This design showed up in my sketchbook a long time ago, but I resisted making it because I really don't need another pincushion. But I do have a pretty serious yo-yo habit, and finally broke down when I couldn't resist playing with my yo-yo maker any longer.

So, this project begins with 6 to 8 yo-yos. I used my beloved Clover Yo-Yo Maker in the 1 3/4" size. If you prefer to kick it old school, then use Heather Bailey's gorgeous tutorial for making them from scratch.


Warning! Math-y Bits!

So, let's figure out some sizing for your pincushion. I promise, being very math-challenged, I've tried to keep this part as painless as possible.

Lay your 6 to 8 yo-yos out side by side, and measure the length of this group, as seen here. You can see that my six 1 3/4" yo-yos measure 10 1/2".


Now all we have to do is take that 10 1/2" and find out what size circle it makes. You could use complicated mathematical formulas for this, but for pete's sake - this is why we have the internet! So go to the Circle Solver Calculator.

The 10 1/2" we measured earlier will be the circumference of our finished pin cushion. So put that number into the calculator and click the magic button. That'll give you the diameter of the finished pincushion - 3.34".

Now, take a deep breath and make some tea. We're nearly done math-ing.


To make my life easier, I popped into my page layout software and drew up a circle with a 3.34" diameter. (You could also draw one by hand.) Then, I added a 1/4" seam allowance all the way around that. (I'll be using this piece as a pattern to make the base pincushion in a moment.)

Next, you're going to need one big yo-yo for the top of your pincushion. In fact, you'll need a yo-yo that's also 3.34" in diameter. To get that, cut a circle of fabric that's twice that diameter, or 6.68".

I used Heather's tutorial to make this big yo-yo.


See? When finished, that 6.68" diameter circle makes a 3.34" yo-yo. And here ends the math-y bit!


So now, you just need to cut out the pieces for the base pincushion. Use that paper pattern we made earlier to cut two circles - one for the top, and one for the bottom. Then, cut a strip for the sides of the pincushion. It should be 1/2" taller than your yo-yos, to allow for seam allowance. And make it about an inch longer than the length we measured in Step 1.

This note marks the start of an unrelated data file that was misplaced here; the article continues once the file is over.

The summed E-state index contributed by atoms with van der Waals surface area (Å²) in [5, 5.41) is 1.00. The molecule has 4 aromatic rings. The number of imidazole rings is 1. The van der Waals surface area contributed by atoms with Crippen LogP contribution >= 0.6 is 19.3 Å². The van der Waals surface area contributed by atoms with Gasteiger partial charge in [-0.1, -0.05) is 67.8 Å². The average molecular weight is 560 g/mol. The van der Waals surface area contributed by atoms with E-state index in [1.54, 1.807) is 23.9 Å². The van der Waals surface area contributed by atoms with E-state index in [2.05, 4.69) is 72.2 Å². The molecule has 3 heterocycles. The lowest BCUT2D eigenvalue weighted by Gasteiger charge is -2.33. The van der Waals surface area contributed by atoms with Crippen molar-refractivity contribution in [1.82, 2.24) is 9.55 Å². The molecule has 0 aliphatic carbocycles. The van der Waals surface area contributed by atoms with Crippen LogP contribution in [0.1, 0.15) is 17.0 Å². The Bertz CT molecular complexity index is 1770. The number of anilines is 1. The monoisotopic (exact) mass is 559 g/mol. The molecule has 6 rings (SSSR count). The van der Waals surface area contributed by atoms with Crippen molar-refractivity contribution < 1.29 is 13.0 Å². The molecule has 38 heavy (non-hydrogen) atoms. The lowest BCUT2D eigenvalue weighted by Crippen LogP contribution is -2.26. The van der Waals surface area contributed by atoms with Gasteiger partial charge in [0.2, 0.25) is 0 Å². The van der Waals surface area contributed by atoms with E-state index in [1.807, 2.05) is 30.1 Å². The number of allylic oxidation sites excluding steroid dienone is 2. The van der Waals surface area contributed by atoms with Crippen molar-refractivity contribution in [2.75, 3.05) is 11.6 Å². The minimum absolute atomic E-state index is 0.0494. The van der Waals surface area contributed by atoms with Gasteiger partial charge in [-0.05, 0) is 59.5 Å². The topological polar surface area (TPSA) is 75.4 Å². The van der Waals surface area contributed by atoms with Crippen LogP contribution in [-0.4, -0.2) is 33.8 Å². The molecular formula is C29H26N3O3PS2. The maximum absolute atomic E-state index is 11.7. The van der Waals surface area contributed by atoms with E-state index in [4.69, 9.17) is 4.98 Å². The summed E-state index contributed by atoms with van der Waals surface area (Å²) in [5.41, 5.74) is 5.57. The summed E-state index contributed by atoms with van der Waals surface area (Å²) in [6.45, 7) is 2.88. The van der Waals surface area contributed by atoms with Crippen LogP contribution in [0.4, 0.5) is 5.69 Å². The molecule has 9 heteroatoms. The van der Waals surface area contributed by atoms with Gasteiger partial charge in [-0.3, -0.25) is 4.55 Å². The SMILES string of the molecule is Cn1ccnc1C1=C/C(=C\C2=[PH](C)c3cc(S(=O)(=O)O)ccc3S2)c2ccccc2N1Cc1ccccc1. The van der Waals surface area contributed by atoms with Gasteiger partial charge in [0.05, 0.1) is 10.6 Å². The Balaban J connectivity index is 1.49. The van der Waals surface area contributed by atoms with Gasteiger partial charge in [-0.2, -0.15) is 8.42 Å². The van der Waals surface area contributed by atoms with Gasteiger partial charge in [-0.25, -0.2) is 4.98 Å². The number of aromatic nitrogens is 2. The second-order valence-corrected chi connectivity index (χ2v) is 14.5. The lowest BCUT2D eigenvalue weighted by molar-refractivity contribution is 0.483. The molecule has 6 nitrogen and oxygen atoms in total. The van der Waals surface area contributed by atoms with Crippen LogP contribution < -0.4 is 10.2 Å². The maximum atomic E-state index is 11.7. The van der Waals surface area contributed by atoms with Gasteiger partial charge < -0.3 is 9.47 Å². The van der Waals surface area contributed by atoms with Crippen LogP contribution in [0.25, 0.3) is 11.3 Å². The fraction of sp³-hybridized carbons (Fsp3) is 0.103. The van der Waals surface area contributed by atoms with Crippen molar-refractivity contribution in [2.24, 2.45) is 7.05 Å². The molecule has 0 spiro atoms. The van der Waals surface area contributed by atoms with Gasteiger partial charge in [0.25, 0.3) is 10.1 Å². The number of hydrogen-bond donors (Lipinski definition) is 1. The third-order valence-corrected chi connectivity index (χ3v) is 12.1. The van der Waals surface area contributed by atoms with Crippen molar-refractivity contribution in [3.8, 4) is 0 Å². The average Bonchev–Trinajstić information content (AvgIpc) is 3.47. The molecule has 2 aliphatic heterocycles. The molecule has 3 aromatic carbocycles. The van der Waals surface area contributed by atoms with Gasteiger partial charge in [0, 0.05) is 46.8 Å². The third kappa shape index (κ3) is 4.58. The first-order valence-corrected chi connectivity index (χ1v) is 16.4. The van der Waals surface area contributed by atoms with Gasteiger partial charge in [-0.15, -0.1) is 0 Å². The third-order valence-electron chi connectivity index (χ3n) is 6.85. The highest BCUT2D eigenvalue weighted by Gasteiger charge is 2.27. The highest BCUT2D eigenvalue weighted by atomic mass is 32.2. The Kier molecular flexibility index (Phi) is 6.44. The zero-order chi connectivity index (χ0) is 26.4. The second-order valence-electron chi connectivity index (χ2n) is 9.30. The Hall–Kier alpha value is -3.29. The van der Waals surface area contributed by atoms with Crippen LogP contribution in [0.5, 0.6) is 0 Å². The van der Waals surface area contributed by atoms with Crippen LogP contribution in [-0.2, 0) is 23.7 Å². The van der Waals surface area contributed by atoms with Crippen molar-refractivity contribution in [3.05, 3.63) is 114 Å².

(For my pincushion, the strip is 2 1/4" tall by 11 1/2" long.)


Okay, so let's sew this puppy together! Pin the side strip all the way around the edge of one circle, right sides together.


Sew all the way around the circle, using a 1/4" seam allowance. Then, clip into the seam allowance at intervals, like this. (This helps the curved seam keep a nice, round shape.)


Next, you can sew up that side seam. I added some extra length to the side strip, just to give us some leeway. So, just make the seam wherever the two ends of the fabric meet up against the circle. You want to end up with it looking like this.


Now, pin the second circle to the top edge of the pincushion.

(Dang, guys - I promise to apply some hand lotion before I shoot my next tutorial.)


Sew along the edge of this circle, also with a 1/4" seam allowance. Leave about a 2" gap in the seam. Go ahead and clip into the seam allowance as you did before.


Turn the pincushion right side out and stuff it medium-firmly with some fiberfill. Then hand-sew that opening closed. (It's looking rather cheerful at this point, don't you think?)


Time to add the yo-yos! Take the big one and place it on top of the pincushion. I like to tack it in place by sticking some pins into it, like this. Just be careful as you're hand-sewing that you don't squeeze the pincushion too tightly, or - ouch!


Sew the yo-yo to the pincushion with a tiny whip stitch. I like to use that seam around the edge as my sewing guide.

When you're done sewing, remove all those pins.


With that done, it's time to join your small yo-yos together in a strip. Place two yo-yos back to back, matching up all the edges. Then, thread a needle with single thread and tie a knot in the end. Pass that needle through the top yo-yo only, as shown here.

(Incidentally, that will hide the knot beneath the yo-yo. Tricky, eh?)


Whip stitch the two yo-yos together, using only about 6 to 8 stitches. Knot the thread at the back.

Repeat this process to join the rest of the yo-yos until they form one long strip.